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  • The DK Method of Single Pole Crappie Fishing - By DrumKing

    The following information that I am about to share must begin with this disclaimer. Everything that I will share is my opinion only and is not set in stone. I know not of any rule that is true concerning fishing all the time. There are always exceptions to the rules or suggestions that I make. This is the reason that our sport is called fishing instead of catching. All fishermen are liars except you and me and I am a little bit suspect of you. Big Grin.

    Over 50 years ago when I was just a young adult and beginning to fish, I had no one who was willing to teach me about crappie fishing. My mentor only taught me to bass fish and he, along with Buck Perryís book on Spoonplugging: Your Guide to Lunker CatchesĒ, were the main sources of information for me.

    But no one would give up any information about crappie fishing. I donít know if it was because they didnít know how to crappie fish or only crappie fished in the springtime when the spawn was on. During the spawn was the only time that I would see anyone fishing for crappie. I wanted to know how to catch them at all times.

    I had moderate success catching crappie during pre spawn times and when the crappie were on beds, but after the spawn, the crappie disappeared and I didnít know where or how to locate them. No one else did either. It was years later, after I got over my bass addiction, that I was able to concentrate on learning how to find and catch crappie with a single pole in hand.

    I do know that trolling is a wonderful technique for locating and catching crappie a lot of the time, and Iím all for people who resort to that technique, but Iím not interested in the least bit about trolling. I have done a little of it with friends who have ďtriedĒ to teach me the virtues of trolling, but catching fish by this method is like kissing your sister, if you get my drift. Not a whole lot of excitement in that. I donít want the boat catching the fish and me just reeling them in. That may be fine for the meat eaters, but Iím in this for the sport of it.

    I have a guide friend that only trolls for crappie during the pre spawn and spawning periods because most of his clients really donít know how to fish with a single pole in their hands and they book him so that they can fill their freezers with crappie fillets and I am all for that. Long lining is what he does 95% of the time. I do see him out alone sometimes and he is single pole fishing. Grin.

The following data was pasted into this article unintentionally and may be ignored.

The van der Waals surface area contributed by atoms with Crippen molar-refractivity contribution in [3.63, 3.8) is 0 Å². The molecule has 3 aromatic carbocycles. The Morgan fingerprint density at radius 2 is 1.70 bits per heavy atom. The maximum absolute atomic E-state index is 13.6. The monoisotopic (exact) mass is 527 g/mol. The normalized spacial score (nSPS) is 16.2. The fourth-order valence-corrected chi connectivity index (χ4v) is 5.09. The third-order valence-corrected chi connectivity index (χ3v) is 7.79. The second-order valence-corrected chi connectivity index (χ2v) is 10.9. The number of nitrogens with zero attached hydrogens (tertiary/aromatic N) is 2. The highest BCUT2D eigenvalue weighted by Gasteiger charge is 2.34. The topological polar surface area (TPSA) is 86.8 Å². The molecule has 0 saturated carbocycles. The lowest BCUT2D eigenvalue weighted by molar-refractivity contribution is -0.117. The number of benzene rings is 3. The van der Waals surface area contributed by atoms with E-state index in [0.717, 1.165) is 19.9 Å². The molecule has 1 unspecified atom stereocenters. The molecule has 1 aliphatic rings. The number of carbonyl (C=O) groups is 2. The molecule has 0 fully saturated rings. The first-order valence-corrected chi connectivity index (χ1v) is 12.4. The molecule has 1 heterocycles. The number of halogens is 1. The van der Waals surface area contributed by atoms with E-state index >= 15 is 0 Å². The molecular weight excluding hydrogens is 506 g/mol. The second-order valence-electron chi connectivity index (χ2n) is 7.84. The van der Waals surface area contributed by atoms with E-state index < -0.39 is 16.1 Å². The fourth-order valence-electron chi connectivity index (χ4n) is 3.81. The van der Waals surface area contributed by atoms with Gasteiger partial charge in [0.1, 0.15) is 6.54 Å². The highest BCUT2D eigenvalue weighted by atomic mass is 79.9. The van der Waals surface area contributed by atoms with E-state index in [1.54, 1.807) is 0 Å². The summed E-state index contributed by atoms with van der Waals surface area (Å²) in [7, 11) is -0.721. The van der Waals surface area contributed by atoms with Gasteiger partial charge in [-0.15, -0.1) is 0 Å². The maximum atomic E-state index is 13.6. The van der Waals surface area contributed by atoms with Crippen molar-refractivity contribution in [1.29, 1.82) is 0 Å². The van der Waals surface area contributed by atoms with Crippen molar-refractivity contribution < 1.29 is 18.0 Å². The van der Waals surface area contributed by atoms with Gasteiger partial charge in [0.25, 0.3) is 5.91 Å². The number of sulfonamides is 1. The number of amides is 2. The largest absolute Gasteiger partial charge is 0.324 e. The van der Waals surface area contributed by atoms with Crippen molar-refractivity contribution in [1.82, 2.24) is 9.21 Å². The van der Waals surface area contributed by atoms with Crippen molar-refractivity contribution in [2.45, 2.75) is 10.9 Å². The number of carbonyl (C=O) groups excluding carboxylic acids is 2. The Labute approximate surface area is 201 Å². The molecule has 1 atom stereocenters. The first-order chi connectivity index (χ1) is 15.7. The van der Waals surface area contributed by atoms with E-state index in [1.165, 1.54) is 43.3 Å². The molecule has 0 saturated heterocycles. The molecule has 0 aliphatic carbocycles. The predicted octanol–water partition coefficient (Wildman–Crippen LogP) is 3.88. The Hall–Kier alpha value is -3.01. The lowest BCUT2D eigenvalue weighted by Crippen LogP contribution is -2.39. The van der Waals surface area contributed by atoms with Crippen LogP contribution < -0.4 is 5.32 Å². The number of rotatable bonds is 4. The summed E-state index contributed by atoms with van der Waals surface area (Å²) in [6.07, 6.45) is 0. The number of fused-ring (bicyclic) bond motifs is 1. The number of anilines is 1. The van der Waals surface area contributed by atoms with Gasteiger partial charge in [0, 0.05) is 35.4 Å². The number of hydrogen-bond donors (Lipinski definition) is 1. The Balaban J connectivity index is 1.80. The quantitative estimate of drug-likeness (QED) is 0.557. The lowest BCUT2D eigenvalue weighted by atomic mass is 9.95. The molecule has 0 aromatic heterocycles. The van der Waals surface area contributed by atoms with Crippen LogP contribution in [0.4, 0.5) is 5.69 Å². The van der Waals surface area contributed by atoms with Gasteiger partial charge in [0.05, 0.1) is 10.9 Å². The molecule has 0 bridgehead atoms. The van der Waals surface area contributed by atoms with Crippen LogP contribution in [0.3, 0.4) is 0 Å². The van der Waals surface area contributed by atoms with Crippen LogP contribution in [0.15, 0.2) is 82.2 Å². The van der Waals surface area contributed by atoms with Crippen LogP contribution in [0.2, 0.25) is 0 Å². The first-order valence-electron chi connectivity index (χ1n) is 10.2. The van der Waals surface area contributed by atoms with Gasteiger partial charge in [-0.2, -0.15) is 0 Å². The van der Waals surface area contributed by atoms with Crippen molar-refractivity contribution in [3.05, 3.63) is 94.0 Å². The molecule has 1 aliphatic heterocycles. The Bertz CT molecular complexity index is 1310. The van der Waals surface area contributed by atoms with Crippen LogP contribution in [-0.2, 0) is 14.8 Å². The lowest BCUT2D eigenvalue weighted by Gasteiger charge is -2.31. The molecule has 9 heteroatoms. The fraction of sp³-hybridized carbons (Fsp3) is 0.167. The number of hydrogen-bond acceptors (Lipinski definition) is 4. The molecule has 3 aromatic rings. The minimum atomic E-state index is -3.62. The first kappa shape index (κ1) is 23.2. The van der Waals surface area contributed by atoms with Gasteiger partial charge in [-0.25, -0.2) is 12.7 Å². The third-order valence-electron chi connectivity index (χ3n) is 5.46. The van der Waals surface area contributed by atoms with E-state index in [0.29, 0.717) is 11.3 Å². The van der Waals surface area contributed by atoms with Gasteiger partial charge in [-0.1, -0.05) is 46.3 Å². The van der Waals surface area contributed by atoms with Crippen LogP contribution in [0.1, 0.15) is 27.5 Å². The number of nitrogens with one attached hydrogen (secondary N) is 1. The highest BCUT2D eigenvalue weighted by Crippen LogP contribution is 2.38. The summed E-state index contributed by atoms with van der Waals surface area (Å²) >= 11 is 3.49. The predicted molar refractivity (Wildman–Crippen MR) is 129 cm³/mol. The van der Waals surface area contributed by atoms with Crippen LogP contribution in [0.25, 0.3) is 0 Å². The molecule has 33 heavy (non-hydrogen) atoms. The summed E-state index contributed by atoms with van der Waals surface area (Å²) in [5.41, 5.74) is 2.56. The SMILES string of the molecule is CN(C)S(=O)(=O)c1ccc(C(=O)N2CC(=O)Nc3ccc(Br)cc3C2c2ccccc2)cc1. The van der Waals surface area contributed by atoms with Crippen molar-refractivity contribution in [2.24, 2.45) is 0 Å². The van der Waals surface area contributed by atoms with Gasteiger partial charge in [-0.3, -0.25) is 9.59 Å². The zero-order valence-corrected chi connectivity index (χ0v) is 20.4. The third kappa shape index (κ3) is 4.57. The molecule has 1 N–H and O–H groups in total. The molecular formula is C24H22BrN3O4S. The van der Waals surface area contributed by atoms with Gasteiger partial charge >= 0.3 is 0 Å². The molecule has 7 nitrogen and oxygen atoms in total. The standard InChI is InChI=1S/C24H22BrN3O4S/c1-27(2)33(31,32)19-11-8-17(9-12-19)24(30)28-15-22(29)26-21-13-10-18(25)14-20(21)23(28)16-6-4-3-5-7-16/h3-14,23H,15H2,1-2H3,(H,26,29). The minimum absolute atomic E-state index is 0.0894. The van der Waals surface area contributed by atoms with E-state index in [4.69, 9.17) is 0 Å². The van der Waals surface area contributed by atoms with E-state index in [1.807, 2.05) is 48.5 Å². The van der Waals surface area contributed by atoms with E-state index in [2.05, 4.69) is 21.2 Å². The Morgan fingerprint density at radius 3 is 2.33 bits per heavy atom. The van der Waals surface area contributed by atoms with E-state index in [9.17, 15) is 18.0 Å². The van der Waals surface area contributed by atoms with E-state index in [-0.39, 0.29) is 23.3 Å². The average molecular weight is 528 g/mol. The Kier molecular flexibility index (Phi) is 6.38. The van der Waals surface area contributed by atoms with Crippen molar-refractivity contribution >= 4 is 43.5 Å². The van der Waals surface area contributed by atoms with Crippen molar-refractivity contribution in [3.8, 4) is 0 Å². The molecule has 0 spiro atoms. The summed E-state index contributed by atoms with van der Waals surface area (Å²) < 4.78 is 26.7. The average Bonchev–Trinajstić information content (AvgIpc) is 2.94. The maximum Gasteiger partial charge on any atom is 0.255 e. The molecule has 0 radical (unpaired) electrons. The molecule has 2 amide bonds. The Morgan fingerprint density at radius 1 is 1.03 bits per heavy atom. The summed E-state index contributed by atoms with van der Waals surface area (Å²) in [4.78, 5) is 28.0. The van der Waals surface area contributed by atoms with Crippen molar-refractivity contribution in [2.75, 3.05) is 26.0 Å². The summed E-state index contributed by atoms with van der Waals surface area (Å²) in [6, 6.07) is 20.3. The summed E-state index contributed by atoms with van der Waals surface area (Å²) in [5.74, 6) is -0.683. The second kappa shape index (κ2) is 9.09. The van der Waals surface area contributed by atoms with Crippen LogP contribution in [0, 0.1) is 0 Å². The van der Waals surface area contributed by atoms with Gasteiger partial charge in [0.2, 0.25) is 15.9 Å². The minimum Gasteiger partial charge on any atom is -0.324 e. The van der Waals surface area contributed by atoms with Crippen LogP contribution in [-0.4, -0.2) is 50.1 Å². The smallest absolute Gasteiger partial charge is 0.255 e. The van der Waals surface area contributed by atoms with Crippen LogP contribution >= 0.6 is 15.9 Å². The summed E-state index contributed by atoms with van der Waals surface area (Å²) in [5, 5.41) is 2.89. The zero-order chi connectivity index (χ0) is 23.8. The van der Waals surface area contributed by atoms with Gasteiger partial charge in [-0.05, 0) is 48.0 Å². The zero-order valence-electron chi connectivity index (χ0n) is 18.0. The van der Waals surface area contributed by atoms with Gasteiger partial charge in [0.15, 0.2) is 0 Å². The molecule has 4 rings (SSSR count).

I knew early on that if I was going to be a successful crappie fisherman, that I was going to have to master the jig. When I began to teach myself how to fish a jig, it was a painful process until I finally got the first bite. Up until that point, I had no confidence in anything that I was doing. This brings me to the first three rules of single pole fishing.

    These 3 rules must be in place in your thinking before you will ever become a successful crappie fisherman. The 3 rules are as follows: Location, Presentation, Confidence.

    Location: In order to catch a crappie, you must first be fishing in an area where the fish are holding, feeding, etc. Your presentation may be perfect. Your confidence may be sky high, but if you are fishing in your backyard swimming pool, you aren't going to catch any crappie.

    Presentation: After locating a school of crappie, this next rule is probably most important because if you are not presenting your jig or minnow (I never use minnows) properly, you may never get a crappie to bite your lure. Things to consider after locating crappie are current if present, wind direction if any, cover, baitfish, etc. All these must be analyzed in order to figure out how the fish are positioned and direction that they are facing. Other things to question are - Do I vertical jig, or cast and let Mother Nature present the lure to the fish? How deep are the fish? What lure should I select? Color, size, profile?

    Confidence: If you donít have confidence in the lure that you have selected or the color that you have chosen, or the area that you are fishing, you might as well not make a cast because you will never allow the time for the lure to do what it is intended to do and that is make a creature that is perfectly at home in his environment try to eat something that is completely alien to his normal diet. I struggle with confidence at times today when everything that I am doing seems sound, but the fish are having nothing to do with my lures. But I remember that you can lead a horse to water, but you canít make him drink.

    In order to become a successful crappie angler, you must learn and know intimately the crappie movements as it relates to seasonal changes. They just donít camp out in one spot all year long. Buck Perry says that deep water is the home of the fish. He was mainly teaching about bass fishing, but it applies to crappie fishing as well.